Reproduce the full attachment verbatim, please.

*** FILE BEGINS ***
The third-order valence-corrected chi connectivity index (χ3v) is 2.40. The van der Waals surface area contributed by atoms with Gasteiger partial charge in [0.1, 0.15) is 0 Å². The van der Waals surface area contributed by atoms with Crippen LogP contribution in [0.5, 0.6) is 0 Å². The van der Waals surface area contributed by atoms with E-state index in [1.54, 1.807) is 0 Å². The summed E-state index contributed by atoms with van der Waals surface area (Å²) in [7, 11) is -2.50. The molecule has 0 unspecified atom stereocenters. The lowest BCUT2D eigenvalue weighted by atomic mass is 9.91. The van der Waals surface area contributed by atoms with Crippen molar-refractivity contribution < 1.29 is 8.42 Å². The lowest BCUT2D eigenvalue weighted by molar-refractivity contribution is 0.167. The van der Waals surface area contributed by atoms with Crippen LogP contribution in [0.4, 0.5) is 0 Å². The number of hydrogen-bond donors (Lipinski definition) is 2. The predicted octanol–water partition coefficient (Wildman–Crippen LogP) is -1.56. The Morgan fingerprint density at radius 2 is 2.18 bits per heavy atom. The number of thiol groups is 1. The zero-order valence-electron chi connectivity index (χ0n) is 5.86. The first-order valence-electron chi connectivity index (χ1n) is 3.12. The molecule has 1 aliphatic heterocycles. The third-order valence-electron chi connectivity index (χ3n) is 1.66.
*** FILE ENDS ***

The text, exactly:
The third-order valence-corrected chi connectivity index (χ3v) is 2.40. The van der Waals surface area contributed by atoms with Gasteiger partial charge in [0.1, 0.15) is 0 Å². The van der Waals surface area contributed by atoms with Crippen LogP contribution in [0.5, 0.6) is 0 Å². The van der Waals surface area contributed by atoms with E-state index in [1.54, 1.807) is 0 Å². The summed E-state index contributed by atoms with van der Waals surface area (Å²) in [7, 11) is -2.50. The molecule has 0 unspecified atom stereocenters. The lowest BCUT2D eigenvalue weighted by atomic mass is 9.91. The van der Waals surface area contributed by atoms with Crippen molar-refractivity contribution < 1.29 is 8.42 Å². The lowest BCUT2D eigenvalue weighted by molar-refractivity contribution is 0.167. The van der Waals surface area contributed by atoms with Crippen LogP contribution in [0.4, 0.5) is 0 Å². The number of hydrogen-bond donors (Lipinski definition) is 2. The predicted octanol–water partition coefficient (Wildman–Crippen LogP) is -1.56. The Morgan fingerprint density at radius 2 is 2.18 bits per heavy atom. The number of thiol groups is 1. The zero-order valence-electron chi connectivity index (χ0n) is 5.86. The first-order valence-electron chi connectivity index (χ1n) is 3.12. The molecule has 1 aliphatic heterocycles. The third-order valence-electron chi connectivity index (χ3n) is 1.66.